- We love these sports movies…but we really shouldn’t
- The religious discrimination bill doesn’t protect the religious, it rewards them
- Someone once told me that a boring life was a happy life (and they were right)
- Government slashes growth and surplus in budget update
- Science makes baldness optional (if you can afford it)
We mothers have a lot of opinions. However, it was the level of complaint aimed at the poor PR people of Huggies that makes me think we’re entirely lost the plot.
As a person (who didn’t have kids) once said: “…I saw the best minds of my generation destroyed by childbirth.”
As parents, we fight strange battles. We’re combatting our own hormones to best our creations in daily doses of conflict. Our war is fought with missing shoes, wayward hats and the forced application of sunscreen.
We’re charged not to kill the things we gave birth to, and as a result, our cause is noble, and every hill we die on is worthy.
But because we’re in trenches, we lose sight of the bigger picture. Last week, in my tumble down Facebook’s wall, I came across a raging maternal flashpoint. Huggies, the grand old man of nappies, was under extreme fire for daring to change how much poo their poo catchers can catch.
They had dared to modify the design slightly, and with it, lowered their necks into the guillotine. Well, they hadn’t, but the level of complaint gave me the vibe of a very public execution of a heretic in the muddy town squares of yore.
Except the mud was baby poo, and the mob shook fists of jewellery, not a rake made out of a pig’s spine.
But in this crucible of poor grammar, rhetorical questions and incorrect use of capitalisation was the truth: we love to fight. We live for it. But why? Having to purchase a different brand of nappy, doing so, and then telling the old brand that they made us do it is hardly worth mentioning, but mention it we do:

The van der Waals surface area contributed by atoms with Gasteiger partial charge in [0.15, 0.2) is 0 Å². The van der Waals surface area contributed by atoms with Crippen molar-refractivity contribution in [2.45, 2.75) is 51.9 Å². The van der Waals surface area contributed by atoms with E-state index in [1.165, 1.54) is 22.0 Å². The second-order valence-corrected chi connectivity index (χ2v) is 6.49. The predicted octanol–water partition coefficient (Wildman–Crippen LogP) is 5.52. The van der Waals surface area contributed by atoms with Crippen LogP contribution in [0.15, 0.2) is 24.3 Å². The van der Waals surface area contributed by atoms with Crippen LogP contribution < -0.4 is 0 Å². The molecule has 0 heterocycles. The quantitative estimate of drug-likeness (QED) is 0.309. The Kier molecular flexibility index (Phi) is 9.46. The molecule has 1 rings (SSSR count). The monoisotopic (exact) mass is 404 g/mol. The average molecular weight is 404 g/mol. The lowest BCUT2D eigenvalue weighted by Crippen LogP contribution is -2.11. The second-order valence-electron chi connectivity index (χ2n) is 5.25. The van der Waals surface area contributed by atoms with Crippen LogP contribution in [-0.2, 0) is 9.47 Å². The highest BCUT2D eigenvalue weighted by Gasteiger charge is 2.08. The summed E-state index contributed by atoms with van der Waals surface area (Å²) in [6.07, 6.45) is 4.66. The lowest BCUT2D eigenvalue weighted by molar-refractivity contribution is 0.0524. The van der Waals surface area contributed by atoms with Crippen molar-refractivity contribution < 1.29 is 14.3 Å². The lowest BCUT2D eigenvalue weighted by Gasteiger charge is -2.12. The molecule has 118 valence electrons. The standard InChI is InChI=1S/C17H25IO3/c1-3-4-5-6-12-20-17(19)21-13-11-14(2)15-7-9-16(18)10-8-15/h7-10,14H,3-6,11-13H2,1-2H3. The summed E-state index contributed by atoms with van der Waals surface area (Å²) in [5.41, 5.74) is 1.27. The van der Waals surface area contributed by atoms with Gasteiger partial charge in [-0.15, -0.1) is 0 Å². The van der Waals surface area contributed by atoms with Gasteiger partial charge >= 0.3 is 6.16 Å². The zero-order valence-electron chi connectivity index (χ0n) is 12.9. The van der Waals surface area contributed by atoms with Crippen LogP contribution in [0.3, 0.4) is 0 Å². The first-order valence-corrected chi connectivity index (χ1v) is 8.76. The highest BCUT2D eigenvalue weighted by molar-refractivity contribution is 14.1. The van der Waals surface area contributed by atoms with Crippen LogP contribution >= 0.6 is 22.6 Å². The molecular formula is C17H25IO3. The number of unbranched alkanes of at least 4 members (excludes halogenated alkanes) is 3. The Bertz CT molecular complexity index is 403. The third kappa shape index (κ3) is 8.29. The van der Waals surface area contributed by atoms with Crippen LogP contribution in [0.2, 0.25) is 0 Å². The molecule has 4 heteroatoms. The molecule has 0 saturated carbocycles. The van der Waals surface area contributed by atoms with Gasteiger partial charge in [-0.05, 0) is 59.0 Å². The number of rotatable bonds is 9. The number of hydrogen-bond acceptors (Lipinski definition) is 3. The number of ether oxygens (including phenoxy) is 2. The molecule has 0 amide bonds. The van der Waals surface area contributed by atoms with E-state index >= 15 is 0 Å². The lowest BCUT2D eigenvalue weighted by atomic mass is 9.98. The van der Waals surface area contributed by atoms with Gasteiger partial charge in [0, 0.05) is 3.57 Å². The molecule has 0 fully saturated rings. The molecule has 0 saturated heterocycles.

I opened one of your new Minnie packets this evening. There is a definite change in quality between the Winnie the Pooh & Minnie nappies. I’ve attached photos so you are able to compare for yourselves.
Bring back snugglers. You’ve changed huggies twice in the last 6 years. Nothing like they use to be.
We have been using Huggies ever since my son was born no problems ever! However since using the Mickey Mouse style of nappies we have had nothing but trouble!!! It started with them leaking to now rash issues!! Something is seriously wrong with them & they need to be recalled ASAP!!
Maybe it’s because we’ve lost the will to live, or lost touch with our old lives and interests (and what made us interesting), so we’ve become mercenaries, looking for the nearest fight to eke out meaning. The children have taken our ability to have opinions about non-child issues, so we elevate child-based topics to have opinions about something. Anti-vaxx, school speed zones, the price of tea in the canteen. We’ve constructed grand glass and concrete suburban boxes for safety, but they’ve also walled off our old lives, stripped away along with our vaginal walls when we pushed our beloveds out.
But, I’m getting ahead of myself. It’s 2am, and I’m tired and old mate won’t sleep.
Subject to the algorithms of Google, one story begets another. But we choose to narrow our focus. The more memes of maternal truisms we share, the more we feel like we’re saying something. Similarly, the more people that are venting spleen for the sake of it, the more it seems normal. But yelling at the poor and awful Huggies PR intern for replacing the Winnie the Pooh editions with the inferior Mickey/Minnie sequels is a choice. Locating a suitable meme to accompany your bashing of an anti-vaxx page is a choice. Haranguing hospitality staff for daring to be busy, is a choice. I don’t want to make this larger than what it is, but it reveals something about us. Children make us entitled, but only as far as our own children. The emaciated children of Yemen don’t warrant the bat an eyelid, but Huggies pushing you to purchase a near identical (but different) brand of nappy is worth our rage.
We’ve made the choice to have children, which often precludes us from external criticism—especially from those who don’t have kids. The choice to breed is one that we’ve been making for millions of years. It may feel special to you, but that doesn’t make you special. I’m not, you’re not. If these are the interests we’re talking about, we have no interests to speak of.